This post is based on two papers (one and two). The task is to quickly solve typical instances of a given problem, and to quickly produce a certificate of that solution. Generally, problems of interest are NP-hard, and so we consider a random distribution on problem instances with the philosophy that real-world instances might mimic this distribution. In my community, it is common to consider NP-hard optimization problems:
minimize subject to . (1)
In some cases, is convex but is not, and so one might relax accordingly:
minimize subject to , (2)
where is some convex set. If the minimizer of (2) happens to be a member of , then it’s also a minimizer of (1) — when this happens, we say the relaxation is tight. For some problems (and distributions on instances), the relaxation is typically tight, which means that (1) can be typically solved by instead solving (2); for example, this phenomenon occurs in phase retrieval, in community detection, and in geometric clustering. Importantly, strong duality ensures that solving the dual of the convex relaxation provides a certificate of optimality.
Continue reading Probably certifiably correct algorithms
A couple of weeks ago, I attended the “Sparse Representations, Numerical Linear Algebra, and Optimization Workshop.” It was my first time at Banff, and I was thoroughly impressed by the weather, the facility, and the workshop organization. A few of the talks were recorded and are available here. Check out this good-looking group of participants:
I wanted to briefly outline some of the problems that were identified throughout the workshop.
Continue reading Sparse Representations, Numerical Linear Algebra, and Optimization Workshop
A couple of months ago, I attended a workshop at Oberwolfach (my first!) called “Mathematical Physics meets Sparse Recovery.” I had a great time. I was asked to give the first talk of the week to get everyone on the same page with respect to sparse recovery. Here are the slides from my talk. What follows is an extended abstract (I added hyperlinks throughout for easy navigation):
Compressed sensing has been an exciting subject of research over the last decade, and the purpose of this talk was to provide a brief overview of the subject. First, we considered certain related topics (namely image compression and denoising) which led up to the rise of compressed sensing. In particular, wavelets provide a useful model for images, as natural images tend to be approximated by linear combinations of particularly few wavelets. This sparsity model has enabled JPEG2000 to provide particularly efficient image compression with negligible distortion. Additionally, this model has been leveraged to remove random noise from natural images.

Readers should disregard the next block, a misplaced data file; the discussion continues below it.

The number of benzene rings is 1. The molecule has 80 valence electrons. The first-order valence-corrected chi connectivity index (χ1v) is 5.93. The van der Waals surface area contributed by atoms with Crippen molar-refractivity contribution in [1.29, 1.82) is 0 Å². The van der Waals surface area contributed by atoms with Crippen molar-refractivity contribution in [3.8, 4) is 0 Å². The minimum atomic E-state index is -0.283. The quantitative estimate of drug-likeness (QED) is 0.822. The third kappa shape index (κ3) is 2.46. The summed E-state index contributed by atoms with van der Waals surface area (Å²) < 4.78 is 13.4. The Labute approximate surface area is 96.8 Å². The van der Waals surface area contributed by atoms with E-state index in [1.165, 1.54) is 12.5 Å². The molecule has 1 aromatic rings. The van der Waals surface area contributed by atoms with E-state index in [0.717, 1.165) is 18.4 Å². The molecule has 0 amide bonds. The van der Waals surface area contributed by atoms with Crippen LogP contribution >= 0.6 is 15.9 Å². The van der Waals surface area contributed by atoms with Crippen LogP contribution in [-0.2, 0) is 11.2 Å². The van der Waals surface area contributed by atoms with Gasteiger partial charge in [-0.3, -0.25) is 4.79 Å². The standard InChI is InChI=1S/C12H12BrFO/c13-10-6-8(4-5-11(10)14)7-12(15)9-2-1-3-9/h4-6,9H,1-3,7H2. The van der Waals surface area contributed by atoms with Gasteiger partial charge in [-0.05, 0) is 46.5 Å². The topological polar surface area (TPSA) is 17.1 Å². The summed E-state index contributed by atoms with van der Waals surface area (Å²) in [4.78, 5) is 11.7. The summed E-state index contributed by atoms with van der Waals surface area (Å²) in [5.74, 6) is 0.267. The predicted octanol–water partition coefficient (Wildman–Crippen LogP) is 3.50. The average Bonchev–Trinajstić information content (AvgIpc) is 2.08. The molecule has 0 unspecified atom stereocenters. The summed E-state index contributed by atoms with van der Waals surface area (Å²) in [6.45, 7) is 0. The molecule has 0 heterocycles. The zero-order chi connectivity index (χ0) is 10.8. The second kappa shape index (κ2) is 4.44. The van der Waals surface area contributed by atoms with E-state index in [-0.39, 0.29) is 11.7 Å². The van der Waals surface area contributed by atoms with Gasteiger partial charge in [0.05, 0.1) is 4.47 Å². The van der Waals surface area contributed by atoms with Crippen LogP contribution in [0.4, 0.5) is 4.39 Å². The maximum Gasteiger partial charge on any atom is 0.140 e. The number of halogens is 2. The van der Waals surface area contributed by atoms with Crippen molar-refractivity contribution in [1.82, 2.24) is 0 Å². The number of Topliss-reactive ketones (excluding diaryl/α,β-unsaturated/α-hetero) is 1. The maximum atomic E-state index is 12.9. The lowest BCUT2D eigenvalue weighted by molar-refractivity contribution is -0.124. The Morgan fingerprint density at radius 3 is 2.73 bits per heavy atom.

Considering natural images enjoy such a useful model, one may ask whether the model can be leveraged to decrease the number of measurements necessary to completely determine an image. For example, an MRI scan might require up to 2 hours of exposure time, and then the image might be compressed with JPEG2000 after the fact, meaning most of the measurements can be effectively ignored. So is it possible to simply measure the important parts of the image and not waste time in the image acquisition process? This is the main idea underlying compressed sensing, as introduced by Candes, Romberg and Tao and Donoho.
Continue reading Compressed sensing: Variations on a theme
In a previous post, I described a paper I wrote with Afonso and Yutong about how to design masked illuminations that enable efficient phase retrieval of -dimensional signals for X-ray crystallography and related applications. This masked-illumination methodology was originally proposed in this paper, and our phase retrieval guarantee was based on a recovery method known as polarization. This week, the following paper was posted online, and it gives the first guarantee of this kind for a more popular recovery method called PhaseLift:
Phase retrieval from coded diffraction patterns
Emmanuel J. Candes, Xiaodong Li, Mahdi Soltanolkotabi
In particular, this paper shows that masked illuminations enable PhaseLift recovery, and their result actually holds for a wide assortment of masks. Since this paper is so related to my research, I decided to interview one of the authors (Mahdi Soltanolkotabi). I’ve lightly edited his responses for formatting and hyperlinks:
Continue reading Phase retrieval from coded diffraction patterns
Before the AIM meeting last month, I posted a paper on the arXiv that I wrote with Matt Fickus, Aaron Nelson and Yang Wang. This paper provides some very interesting results for phase retrieval in the setting where you wish to use as few intensity measurements as possible. There are really three different types of results in this paper, and they are partitioned into three different sections accordingly.
— 4M-4 injective intensity measurements —
Recall that Bodmann and Hammen provide a construction of vectors in which yield injective intensity measurements. Such an explicit construction is rather interesting because is conjectured to be the smallest for which this is even possible. From my perspective, any insight into the structure of such ensembles could lead to a deeper understanding of what it takes to be injective in the complex case, and so such constructions are particularly important.
In our paper, we provide a second construction of injective intensity measurements, and our method for proving injectivity was very different from the Bodmann-Hammen approach. Specifically, it is not clear if the Bodmann-Hammen construction has an efficient reconstruction algorithm, whereas for our construction, injectivity is essentially proved by applying a particular reconstruction algorithm that we designed in concert with the ensemble. We used several key ideas in our design, and I’ll briefly discuss them here.
Continue reading Phase retrieval from very few measurements